Santiago, Apr 7 (efe-epa).- A group of South American paleontologists on Wednesday reported the discovery in Chile’s Patagonia region of fossil remains representing a new mammal species from the dinosaur era.
The remains discovered in rocks in southernmost Chile’s Dorotea Formation, part of the Magallanes Region, consist of a partial mandible (lower jaw bone) containing five teeth in sequence and an isolated upper premolar.
They date back to the Late Cretaceous (100.5 million to 66 million years ago), the final epoch of the Mesozoic Era, which lasted from about 252 million to 66 million years ago and is commonly referred to as the age of the dinosaurs.
The discovery of that species, called Orrretherium tzen, was unveiled Wednesday in Scientific Reports, a journal published by Nature Research. Researchers from Universidad de Chile, part of a team of Chilean, Argentine and Brazilian universities involved in the project, said the remains were obtained after several surveys were conducted in the Magallanes Region’s Rio de las Chinas Valley.
The find follows the discovery in that same region of Magallanodon baikashkenke, which constituted the “southernmost record of a Mesozoic gondwanatherian mammal, as well as the first Mesozoic mammal from Chile,” according to a scientific article published last year in Chile’s Bulletin of the National Museum of Natural History.
The Orretherium tzen’s partially preserved partial mandible, which measures less than three centimeters (1.2 inches) in length, has all five teeth in position, an “extremely important” detail that reveals the variation in dental morphology of this species and may help classify other isolated fossilized teeth.
Classified as a meridiolestidan mammal of the Mesungulatidae family, it has a simpler dentition relative to marsupial and placental mammals.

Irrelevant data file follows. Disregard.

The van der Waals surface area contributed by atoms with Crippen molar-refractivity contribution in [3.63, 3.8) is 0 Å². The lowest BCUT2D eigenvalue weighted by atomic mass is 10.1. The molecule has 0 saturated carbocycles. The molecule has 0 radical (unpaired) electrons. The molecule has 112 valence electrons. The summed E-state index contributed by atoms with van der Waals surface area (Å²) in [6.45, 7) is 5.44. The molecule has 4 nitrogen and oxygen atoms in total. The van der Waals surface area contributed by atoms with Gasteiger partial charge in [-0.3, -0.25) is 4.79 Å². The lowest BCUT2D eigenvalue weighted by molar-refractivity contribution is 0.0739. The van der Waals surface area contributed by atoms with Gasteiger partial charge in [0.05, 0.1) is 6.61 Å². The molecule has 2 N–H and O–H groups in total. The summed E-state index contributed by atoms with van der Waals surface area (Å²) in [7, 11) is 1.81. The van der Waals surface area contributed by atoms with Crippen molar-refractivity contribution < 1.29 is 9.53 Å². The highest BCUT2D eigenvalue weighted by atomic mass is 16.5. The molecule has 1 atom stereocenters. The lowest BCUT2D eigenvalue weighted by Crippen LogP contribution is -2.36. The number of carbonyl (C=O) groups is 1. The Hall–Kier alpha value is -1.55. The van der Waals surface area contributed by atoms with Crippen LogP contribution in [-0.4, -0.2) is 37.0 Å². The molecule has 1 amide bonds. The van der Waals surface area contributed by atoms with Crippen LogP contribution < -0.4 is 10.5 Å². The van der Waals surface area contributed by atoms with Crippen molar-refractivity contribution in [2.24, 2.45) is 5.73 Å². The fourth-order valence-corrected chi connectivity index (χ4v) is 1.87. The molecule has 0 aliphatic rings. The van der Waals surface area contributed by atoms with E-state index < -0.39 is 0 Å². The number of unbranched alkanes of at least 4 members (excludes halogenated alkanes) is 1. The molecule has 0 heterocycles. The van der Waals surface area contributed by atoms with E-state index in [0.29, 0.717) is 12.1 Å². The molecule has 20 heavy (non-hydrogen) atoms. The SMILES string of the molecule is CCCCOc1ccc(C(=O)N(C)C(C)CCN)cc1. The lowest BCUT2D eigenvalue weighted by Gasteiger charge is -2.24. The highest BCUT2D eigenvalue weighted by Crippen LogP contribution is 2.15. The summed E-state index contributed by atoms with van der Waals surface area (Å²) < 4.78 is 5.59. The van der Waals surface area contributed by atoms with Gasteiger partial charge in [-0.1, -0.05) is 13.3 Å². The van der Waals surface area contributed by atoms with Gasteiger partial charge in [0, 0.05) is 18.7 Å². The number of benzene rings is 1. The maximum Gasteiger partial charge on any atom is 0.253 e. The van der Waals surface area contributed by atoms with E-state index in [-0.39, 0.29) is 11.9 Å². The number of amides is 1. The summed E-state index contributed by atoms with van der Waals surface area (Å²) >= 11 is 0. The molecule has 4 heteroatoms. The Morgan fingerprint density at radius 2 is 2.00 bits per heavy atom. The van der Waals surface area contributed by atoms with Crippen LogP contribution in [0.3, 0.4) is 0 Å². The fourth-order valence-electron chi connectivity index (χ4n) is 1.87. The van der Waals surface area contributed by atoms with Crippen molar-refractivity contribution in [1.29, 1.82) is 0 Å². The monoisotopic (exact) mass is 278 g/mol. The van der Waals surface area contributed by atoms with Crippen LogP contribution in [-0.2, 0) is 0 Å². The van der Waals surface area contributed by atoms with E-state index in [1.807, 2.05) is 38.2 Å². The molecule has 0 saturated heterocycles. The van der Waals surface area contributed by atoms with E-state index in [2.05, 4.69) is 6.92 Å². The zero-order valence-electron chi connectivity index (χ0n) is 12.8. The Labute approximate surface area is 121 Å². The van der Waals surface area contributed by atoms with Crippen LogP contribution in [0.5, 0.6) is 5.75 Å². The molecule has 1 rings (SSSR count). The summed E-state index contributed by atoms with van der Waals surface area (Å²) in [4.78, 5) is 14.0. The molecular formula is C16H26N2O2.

It was closely related to Mesungulatum and Coloniatherium, genuses whose fossils have been found in Late Cretaceous rocks (about 70 million years old) from the Argentine provinces of Rio Negro and Chubut, respectively, and the early Paleocene Peligrotherium (about 60 million years old), found in rocks in Chubut.
But until now the teeth of representatives of mammalian Cretaceous species had either been isolated or lost during the fossilization process.
“The new Chilean species Orretherium tzen is of special importance in discussing the evolutionary origin of an important family of mammals, the mesungulatids,” said Alexander Vargas, who together with Sergio Soto-Acuña coordinated the project on behalf of Universidad de Chile.
“The fossils found in Chile are extremely important to understand the puzzle of the evolutionary history of mammals during the age of the dinosaurs,” said Agustin G. Martinelli, a member of the National Scientific and Technical Research Council of Argentina (Conicet)-Argentine Museum of Natural Sciences who also took part in the project.
Dinosaur remains have been found in South America since the 19th century. However, the first bone remains of mammals from the Mesozoic Era – discovered in Argentina’s Patagonia region – were not located until the early 1980s.
Mesozoic mammals were generally smaller in size than an opossum, and their remains therefore have largely gone unnoticed in large rocky outcrops where dinosaur or crocodile fossils are much more commonly found.